Exposure to chemicals in plastics linked to cancer diagnoses: Study

There’s an association between higher levels of phenols and per- and polyfluoroalkyl substances, commonly known as PFAS or “forever chemicals,” and previous diagnoses of different types of cancer, researchers from the University of South California found.

The study, published in the Journal of Exposure Science and Environmental Epidemiology, looked at data from 10,000 people who participated in the National Health and Nutrition Examination Survey (NHANES) between 2005 and 2018, digging into people’s environmental exposures to both types of chemicals and history of cancer diagnoses.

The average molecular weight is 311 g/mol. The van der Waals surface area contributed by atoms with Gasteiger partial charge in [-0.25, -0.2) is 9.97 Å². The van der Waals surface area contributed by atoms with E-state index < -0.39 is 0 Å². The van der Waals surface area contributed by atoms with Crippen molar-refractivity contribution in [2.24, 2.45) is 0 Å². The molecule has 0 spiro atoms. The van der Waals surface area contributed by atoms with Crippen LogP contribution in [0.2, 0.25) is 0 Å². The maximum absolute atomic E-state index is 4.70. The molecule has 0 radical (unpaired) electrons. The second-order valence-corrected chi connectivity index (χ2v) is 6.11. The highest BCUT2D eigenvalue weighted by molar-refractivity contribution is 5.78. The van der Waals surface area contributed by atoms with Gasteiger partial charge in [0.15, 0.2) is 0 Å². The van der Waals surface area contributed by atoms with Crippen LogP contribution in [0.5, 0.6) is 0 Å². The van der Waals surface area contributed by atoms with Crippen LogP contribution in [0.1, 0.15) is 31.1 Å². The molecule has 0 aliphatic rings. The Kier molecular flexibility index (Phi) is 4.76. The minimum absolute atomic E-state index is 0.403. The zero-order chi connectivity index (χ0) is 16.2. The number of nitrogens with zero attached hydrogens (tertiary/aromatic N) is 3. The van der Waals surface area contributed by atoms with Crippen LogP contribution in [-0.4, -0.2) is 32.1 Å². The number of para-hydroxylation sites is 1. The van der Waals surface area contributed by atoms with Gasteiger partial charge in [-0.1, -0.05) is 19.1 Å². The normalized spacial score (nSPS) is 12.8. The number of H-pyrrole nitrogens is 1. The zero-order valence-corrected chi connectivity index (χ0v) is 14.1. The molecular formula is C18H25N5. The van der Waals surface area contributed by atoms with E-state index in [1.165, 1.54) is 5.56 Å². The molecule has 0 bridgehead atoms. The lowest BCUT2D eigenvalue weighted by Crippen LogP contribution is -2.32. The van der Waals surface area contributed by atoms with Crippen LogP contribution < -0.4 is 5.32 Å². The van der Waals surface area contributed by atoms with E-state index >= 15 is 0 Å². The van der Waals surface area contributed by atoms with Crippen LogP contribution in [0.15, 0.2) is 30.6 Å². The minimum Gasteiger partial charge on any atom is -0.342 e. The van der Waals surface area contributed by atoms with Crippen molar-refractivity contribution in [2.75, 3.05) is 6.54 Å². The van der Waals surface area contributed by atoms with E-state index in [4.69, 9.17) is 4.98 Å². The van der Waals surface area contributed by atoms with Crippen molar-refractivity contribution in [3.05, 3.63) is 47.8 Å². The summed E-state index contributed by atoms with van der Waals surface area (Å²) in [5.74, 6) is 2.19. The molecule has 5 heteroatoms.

The team found that women who had higher levels of PFAS and phenols in their blood were more likely to have had a previous diagnosis of melanoma, ovarian cancer or uterine cancer.

PFAS “are found in everyday products like non-stick cookware or food containers and in some cases, even in drinking water,” said Max Aung, an assistant professor in the Division of Environmental Health at the University of Southern California and co-author of the new study. Phenols, like BPA, are mixed into plastics to make them more durable.

Even if people can take individual actions to minimize risk, Aung advocates for better regulations and policy change.

“As public health researchers, it is our duty to address these realized public concerns and conduct studies to better inform insight about PFAS exposure and associated health risks,” he said last year in a press conference hosted by California Attorney General Rob Bonta.

See the video above to learn more about the new study.